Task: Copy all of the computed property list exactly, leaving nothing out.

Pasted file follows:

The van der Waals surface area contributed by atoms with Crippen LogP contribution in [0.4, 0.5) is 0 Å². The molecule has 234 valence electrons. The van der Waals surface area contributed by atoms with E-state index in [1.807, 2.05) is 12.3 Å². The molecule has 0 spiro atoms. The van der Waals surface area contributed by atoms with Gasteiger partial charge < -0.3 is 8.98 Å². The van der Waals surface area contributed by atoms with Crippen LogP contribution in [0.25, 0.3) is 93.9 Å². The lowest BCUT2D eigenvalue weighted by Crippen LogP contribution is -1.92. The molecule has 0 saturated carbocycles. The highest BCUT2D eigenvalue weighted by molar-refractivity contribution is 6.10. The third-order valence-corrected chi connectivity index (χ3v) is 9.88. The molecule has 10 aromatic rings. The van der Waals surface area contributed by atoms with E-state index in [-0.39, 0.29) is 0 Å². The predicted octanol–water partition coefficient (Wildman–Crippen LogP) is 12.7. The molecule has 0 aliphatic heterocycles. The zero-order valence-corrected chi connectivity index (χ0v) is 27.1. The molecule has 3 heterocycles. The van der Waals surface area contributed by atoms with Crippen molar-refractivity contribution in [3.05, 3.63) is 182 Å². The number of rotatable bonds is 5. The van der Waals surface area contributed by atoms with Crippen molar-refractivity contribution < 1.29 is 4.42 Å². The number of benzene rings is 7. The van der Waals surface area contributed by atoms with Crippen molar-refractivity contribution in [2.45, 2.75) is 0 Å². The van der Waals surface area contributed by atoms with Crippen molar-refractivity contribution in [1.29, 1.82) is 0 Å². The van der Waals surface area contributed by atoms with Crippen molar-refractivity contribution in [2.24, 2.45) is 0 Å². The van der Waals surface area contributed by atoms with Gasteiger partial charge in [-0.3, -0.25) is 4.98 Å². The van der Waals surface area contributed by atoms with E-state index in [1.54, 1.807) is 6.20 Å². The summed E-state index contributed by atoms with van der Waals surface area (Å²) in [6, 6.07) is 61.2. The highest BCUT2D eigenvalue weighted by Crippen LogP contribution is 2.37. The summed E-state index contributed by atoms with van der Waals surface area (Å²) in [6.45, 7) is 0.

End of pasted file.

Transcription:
The van der Waals surface area contributed by atoms with Crippen LogP contribution in [0.4, 0.5) is 0 Å². The molecule has 234 valence electrons. The van der Waals surface area contributed by atoms with E-state index in [1.807, 2.05) is 12.3 Å². The molecule has 0 spiro atoms. The van der Waals surface area contributed by atoms with Gasteiger partial charge < -0.3 is 8.98 Å². The van der Waals surface area contributed by atoms with Crippen LogP contribution in [0.25, 0.3) is 93.9 Å². The lowest BCUT2D eigenvalue weighted by Crippen LogP contribution is -1.92. The molecule has 0 saturated carbocycles. The highest BCUT2D eigenvalue weighted by molar-refractivity contribution is 6.10. The third-order valence-corrected chi connectivity index (χ3v) is 9.88. The molecule has 10 aromatic rings. The van der Waals surface area contributed by atoms with E-state index in [-0.39, 0.29) is 0 Å². The predicted octanol–water partition coefficient (Wildman–Crippen LogP) is 12.7. The molecule has 0 aliphatic heterocycles. The zero-order valence-corrected chi connectivity index (χ0v) is 27.1. The molecule has 3 heterocycles. The van der Waals surface area contributed by atoms with Crippen molar-refractivity contribution in [3.05, 3.63) is 182 Å². The number of rotatable bonds is 5. The van der Waals surface area contributed by atoms with Crippen molar-refractivity contribution < 1.29 is 4.42 Å². The number of benzene rings is 7. The van der Waals surface area contributed by atoms with Crippen molar-refractivity contribution in [2.45, 2.75) is 0 Å². The van der Waals surface area contributed by atoms with Crippen molar-refractivity contribution in [1.29, 1.82) is 0 Å². The van der Waals surface area contributed by atoms with Crippen molar-refractivity contribution in [2.24, 2.45) is 0 Å². The van der Waals surface area contributed by atoms with Gasteiger partial charge in [-0.3, -0.25) is 4.98 Å². The van der Waals surface area contributed by atoms with E-state index in [1.54, 1.807) is 6.20 Å². The summed E-state index contributed by atoms with van der Waals surface area (Å²) in [6, 6.07) is 61.2. The highest BCUT2D eigenvalue weighted by Crippen LogP contribution is 2.37. The summed E-state index contributed by atoms with van der Waals surface area (Å²) in [6.45, 7) is 0.